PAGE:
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Monthly Review Volume 73, Number 10 (March 2022)

March 2022 (Volume 73, Number 10)

The struggle over schools today requires battles over both the privatization of education and the current attempts to limit its social content and meaning. Those fighting against this changing totality must align themselves with the embattled radical teachers in the trenches. In the famous words of Grace Lee Boggs, more than a half-century ago, it is necessary to create “a new system of education that will have as its means and its end the development of the great masses of people to govern over themselves and administer over things.” | more…

2022, Volume 73, Issue 10 (March 2022)
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Wladyslaw T Benda - The Earth with the Milky Way and Moon

Nature as a Mode of Accumulation: Capitalism and the Financialization of the Earth

From September to November 2021, overlapping with the 2021 UN Climate Change Conference negotiations in Glasgow, three major interrelated developments occurred in global finance. Taken together, these changes mark a turning point in the financial expropriation of the earth and the culmination of a theoretical shift in the dominant economic paradigm aimed at the unlimited accumulation of total capital, which is now seen as including “natural capital.” | more…

2022, Volume 73, Issue 10 (March 2022)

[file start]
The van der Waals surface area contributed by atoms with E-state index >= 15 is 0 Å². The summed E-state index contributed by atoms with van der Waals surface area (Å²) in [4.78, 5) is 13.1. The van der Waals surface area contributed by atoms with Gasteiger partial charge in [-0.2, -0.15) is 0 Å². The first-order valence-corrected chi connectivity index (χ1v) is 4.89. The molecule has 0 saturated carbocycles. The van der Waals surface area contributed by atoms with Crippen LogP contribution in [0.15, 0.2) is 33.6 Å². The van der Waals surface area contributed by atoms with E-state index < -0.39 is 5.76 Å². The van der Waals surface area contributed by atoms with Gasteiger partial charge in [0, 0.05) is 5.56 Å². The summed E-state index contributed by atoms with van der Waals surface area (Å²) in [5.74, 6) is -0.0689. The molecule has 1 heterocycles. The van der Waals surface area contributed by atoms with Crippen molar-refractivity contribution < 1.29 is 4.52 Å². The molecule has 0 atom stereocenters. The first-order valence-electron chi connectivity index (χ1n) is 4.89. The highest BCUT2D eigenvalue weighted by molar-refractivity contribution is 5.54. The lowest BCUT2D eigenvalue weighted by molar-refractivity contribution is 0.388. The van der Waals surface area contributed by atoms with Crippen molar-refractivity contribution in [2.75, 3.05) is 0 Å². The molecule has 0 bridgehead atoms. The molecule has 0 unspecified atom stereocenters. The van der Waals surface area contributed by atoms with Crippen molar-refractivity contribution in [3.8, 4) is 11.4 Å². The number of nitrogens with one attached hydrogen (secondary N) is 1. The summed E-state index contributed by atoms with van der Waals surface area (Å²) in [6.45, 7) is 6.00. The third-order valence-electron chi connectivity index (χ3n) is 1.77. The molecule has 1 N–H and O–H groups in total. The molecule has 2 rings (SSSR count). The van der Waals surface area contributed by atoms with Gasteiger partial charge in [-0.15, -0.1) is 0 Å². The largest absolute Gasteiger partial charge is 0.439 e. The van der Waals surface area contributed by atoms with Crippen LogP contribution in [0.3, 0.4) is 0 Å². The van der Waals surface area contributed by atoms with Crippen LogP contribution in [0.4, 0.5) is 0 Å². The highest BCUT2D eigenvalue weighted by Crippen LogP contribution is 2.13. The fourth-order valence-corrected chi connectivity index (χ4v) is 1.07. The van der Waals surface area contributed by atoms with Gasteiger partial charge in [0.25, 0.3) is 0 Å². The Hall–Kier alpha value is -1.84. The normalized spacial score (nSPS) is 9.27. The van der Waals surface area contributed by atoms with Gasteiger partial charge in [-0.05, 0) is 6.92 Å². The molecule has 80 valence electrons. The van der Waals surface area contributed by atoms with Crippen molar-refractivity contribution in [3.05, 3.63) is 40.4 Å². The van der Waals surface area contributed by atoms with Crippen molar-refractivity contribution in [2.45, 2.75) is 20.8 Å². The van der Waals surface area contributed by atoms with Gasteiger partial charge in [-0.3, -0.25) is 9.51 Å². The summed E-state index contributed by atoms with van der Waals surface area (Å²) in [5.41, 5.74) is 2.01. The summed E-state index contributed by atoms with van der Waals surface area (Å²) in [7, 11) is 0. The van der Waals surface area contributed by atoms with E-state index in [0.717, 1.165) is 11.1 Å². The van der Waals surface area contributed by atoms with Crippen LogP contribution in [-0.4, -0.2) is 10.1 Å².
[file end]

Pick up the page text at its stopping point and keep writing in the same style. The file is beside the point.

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Beyond Leviathan: Critique of the State

The End of the Trilogy

In Beyond Leviathan: Critique of the State, István Mészáros closes a trilogy that was first outlined in Marx’s Theory of Alienation, later greatly developed in Beyond Capital, and is now concluded in this new work. Throughout his immensely rich work, Mészáros developed, amid many original formulations, an increasingly relevant concept: capital’s order of social metabolic reproduction. | more…

2022, Volume 73, Issue 10 (March 2022)
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Johandri Paredes

A Commune Called ‘Che’: A Socialist Holdout in the Venezuelan Andes

The Che Guevara Commune is far removed from the bustle of Venezuela’s huge coastal cities. You reach it by following a steep winding road from the shores of Lake Maracaibo into La Culata National Park. Lush vegetation and tall bucare trees provide good shade for coffee and cacao, which has only begun to be farmed in recent decades in this region, due to the migration triggered by the construction of the Pan-American Highway along the lake’s perimeter in the 1950s. | more…

2022, Volume 73, Issue 10 (March 2022)
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Zora Neale Hurston Plays at the Library of Congress

What 1930s Radicals Totally Knew: Scott Borchert on the Federal Writers’ Project

The Great Depression is almost one century old. Today in the United States we remember this international economic collapse, and the suffering it engendered, by reading novels and essays about it, watching plays, viewing paintings—often forgetting that the U.S. government of that time encouraged and financially supported much of this art. Not only art: the Depression was one of the few times that the federal government ever stepped in to help ordinary people get on their feet. | more…

2022, Volume 73, Issue 10 (March 2022)
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